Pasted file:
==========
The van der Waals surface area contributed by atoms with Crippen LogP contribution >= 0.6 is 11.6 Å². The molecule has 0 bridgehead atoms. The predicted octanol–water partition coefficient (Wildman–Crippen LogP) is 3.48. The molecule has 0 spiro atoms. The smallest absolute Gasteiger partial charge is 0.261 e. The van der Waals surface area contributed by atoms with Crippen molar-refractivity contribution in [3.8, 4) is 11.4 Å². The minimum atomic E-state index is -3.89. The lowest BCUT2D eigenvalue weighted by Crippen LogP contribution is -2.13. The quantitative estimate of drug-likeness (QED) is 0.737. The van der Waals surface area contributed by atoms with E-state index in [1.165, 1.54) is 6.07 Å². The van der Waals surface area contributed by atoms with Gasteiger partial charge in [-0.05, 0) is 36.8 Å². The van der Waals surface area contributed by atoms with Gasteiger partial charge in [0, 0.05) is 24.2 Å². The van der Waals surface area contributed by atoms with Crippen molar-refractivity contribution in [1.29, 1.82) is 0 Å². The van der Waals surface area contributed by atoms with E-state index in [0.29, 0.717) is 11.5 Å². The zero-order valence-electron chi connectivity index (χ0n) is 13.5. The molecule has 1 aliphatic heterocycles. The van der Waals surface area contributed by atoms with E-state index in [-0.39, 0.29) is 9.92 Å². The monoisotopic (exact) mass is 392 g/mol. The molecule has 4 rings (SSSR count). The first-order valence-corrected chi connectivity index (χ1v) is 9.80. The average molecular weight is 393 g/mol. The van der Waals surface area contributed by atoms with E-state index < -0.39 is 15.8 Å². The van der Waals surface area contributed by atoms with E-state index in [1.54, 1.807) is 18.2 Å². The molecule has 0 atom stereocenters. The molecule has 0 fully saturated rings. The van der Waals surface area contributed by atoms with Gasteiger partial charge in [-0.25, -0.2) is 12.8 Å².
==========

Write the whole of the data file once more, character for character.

The van der Waals surface area contributed by atoms with Crippen LogP contribution >= 0.6 is 11.6 Å². The molecule has 0 bridgehead atoms. The predicted octanol–water partition coefficient (Wildman–Crippen LogP) is 3.48. The molecule has 0 spiro atoms. The smallest absolute Gasteiger partial charge is 0.261 e. The van der Waals surface area contributed by atoms with Crippen molar-refractivity contribution in [3.8, 4) is 11.4 Å². The minimum atomic E-state index is -3.89. The lowest BCUT2D eigenvalue weighted by Crippen LogP contribution is -2.13. The quantitative estimate of drug-likeness (QED) is 0.737. The van der Waals surface area contributed by atoms with E-state index in [1.165, 1.54) is 6.07 Å². The van der Waals surface area contributed by atoms with Gasteiger partial charge in [-0.05, 0) is 36.8 Å². The van der Waals surface area contributed by atoms with Gasteiger partial charge in [0, 0.05) is 24.2 Å². The van der Waals surface area contributed by atoms with Crippen molar-refractivity contribution in [1.29, 1.82) is 0 Å². The van der Waals surface area contributed by atoms with E-state index in [0.29, 0.717) is 11.5 Å². The zero-order valence-electron chi connectivity index (χ0n) is 13.5. The molecule has 1 aliphatic heterocycles. The van der Waals surface area contributed by atoms with E-state index in [-0.39, 0.29) is 9.92 Å². The monoisotopic (exact) mass is 392 g/mol. The molecule has 4 rings (SSSR count). The first-order valence-corrected chi connectivity index (χ1v) is 9.80. The average molecular weight is 393 g/mol. The van der Waals surface area contributed by atoms with E-state index < -0.39 is 15.8 Å². The van der Waals surface area contributed by atoms with E-state index in [1.54, 1.807) is 18.2 Å². The molecule has 0 atom stereocenters. The molecule has 0 fully saturated rings. The van der Waals surface area contributed by atoms with Gasteiger partial charge in [-0.25, -0.2) is 12.8 Å².